As shown in Fig. 3, interestingly, the number of open heart surgeries (OHS) per patient, all-cause mortality, cardiac mortality, and the incidence of PVL at the prosthetic AV tended to decrease after the clinical application of characteristic echocardiographic findings [3,4,5, 8] to diagnose severe BD-related AR.

Fig. 3
figure3

Temporal trends of outcomes according to the year of the first surgery. With time, there was a decreasing trend in (a) mean number of open heart surgeries (OHS) per patient, (b) paravalvular leakage (PVL) development, (c) all-cause mortality, and (d) cardiac mortality. Please note that clinical outcome has markedly improved since 2008, when unique echocardiographic findings suggesting severe Behcet’s disease-related aortic regurgitation were clinically introduced

Overall, 83 OHSs were performed (mean, 2.4 ± 1.1; minimum 1, maximum 5) during follow-up; 76, AV surgeries; 3, pseudoaneurysm repairs; 3, isolated mitral valve replacements; and 1, heart transplantation. Of note, 28 patients (80%) underwent OHSs more than two times. We could not conclude that the three isolated mitral valve replacements were related to BD, based on the available data; however, BD might be a plausible cause of at least two surgeries, because PVL was the major pathological finding.

Predictors of PVL in 76 AV surgeries

A total of 76 AV surgeries were analyzed to estimate the risk of PVL for each AV surgery. PVL at the prosthetic AV developed after 29 AV surgeries. Univariate Cox proportional hazards analysis showed that female sex, preoperative and postoperative ISTs, and concomitant ARR were associated with less PVL development. Notably, preoperative erythrocyte sedimentation rate was not a predictor of PVL in the univariate analysis. In the multivariate analysis, concomitant ARR and use of postoperative IST were two independent predictors of less PVL development (HR 0.17, 95% CI 0.08–0.36, p < 0.001 for concomitant ARR; HR 0.38, 95% CI 0.17–0.89 p = 0.025 for postoperative IST) (Table 2). We also performed sensitivity analysis to confirm the role of preoperative IST in the prevention of PVL development, because all but one patient undergoing preoperative IST took postoperative IST. Of 76 AV surgeries, postoperative IST was used in 43 cases, among which preoperative IST was conducted in 32 cases (74.4%). Kaplan-Meier curve for PVL development showed that there was no difference in PVL development irrespective of preoperative IST use (HR 1.27, 95% CI 0.2–5.45, p = 0.752) (Additional file 1: Figure S3). Kaplan-Meier curves for PVL development stratified by concomitant ARR and postoperative IST and are illustrated in Fig. 4. Patients who did not undergo postoperative IST or concomitant ARR showed a significantly higher incidence of PVL.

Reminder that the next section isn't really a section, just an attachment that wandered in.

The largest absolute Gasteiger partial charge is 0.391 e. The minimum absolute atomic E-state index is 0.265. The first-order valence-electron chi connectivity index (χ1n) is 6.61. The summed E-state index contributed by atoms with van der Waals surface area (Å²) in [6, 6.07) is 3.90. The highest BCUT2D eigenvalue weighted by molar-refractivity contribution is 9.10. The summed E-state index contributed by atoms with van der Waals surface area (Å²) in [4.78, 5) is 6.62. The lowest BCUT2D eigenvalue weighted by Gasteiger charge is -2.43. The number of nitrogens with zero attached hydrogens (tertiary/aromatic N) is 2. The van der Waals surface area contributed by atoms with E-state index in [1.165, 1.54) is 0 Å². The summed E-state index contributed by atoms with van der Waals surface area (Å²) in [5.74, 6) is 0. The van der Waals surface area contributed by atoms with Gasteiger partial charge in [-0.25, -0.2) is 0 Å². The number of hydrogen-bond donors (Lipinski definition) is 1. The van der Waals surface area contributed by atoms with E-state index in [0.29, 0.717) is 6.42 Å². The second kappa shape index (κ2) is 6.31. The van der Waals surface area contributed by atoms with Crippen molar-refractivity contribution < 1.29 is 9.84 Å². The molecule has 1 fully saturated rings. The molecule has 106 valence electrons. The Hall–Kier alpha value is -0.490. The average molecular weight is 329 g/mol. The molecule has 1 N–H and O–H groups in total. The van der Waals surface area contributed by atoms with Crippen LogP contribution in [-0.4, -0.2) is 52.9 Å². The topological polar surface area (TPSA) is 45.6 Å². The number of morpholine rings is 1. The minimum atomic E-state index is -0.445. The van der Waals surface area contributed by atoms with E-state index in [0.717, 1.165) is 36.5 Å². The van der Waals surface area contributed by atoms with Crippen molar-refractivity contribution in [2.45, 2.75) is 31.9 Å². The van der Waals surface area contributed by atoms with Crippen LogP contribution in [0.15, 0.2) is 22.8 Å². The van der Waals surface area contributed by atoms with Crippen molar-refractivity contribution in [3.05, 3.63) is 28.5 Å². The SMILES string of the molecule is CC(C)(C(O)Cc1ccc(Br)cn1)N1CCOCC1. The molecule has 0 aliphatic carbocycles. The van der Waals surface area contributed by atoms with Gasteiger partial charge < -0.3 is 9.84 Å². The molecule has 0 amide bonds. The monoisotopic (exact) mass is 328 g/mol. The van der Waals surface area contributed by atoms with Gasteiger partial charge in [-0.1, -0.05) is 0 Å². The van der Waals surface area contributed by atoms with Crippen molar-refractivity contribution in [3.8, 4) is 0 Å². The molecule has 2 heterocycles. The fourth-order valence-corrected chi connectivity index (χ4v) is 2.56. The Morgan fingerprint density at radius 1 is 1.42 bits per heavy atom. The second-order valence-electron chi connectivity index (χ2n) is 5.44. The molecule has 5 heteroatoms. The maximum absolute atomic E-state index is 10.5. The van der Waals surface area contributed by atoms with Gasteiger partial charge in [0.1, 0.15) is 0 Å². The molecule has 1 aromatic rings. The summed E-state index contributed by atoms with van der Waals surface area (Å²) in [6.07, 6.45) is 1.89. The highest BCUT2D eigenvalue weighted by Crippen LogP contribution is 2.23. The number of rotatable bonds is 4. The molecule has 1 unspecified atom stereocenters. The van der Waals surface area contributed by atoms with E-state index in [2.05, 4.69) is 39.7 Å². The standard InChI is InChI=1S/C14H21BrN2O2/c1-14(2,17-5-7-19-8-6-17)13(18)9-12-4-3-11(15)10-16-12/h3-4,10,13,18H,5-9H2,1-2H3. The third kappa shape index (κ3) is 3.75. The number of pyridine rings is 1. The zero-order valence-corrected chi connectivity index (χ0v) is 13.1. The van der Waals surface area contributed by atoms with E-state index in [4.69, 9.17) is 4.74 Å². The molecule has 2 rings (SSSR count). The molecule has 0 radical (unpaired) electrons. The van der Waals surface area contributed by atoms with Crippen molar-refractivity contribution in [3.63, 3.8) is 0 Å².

Table 2 Cox proportional hazard regression model for predicting paravalvular leakage development in 76 aortic valve surgeries
Fig. 4
figure4

Kaplan-Meier estimates of freedom from paravalvular leakage (PVL) stratified by (a) aortic root replacement (ARR) and (b) postoperative immunosuppressive therapy (IST). The incidence of PVL was significantly higher in patients who did not undergo postoperative IST or concomitant ARR

CAVB complicated in BD-related AR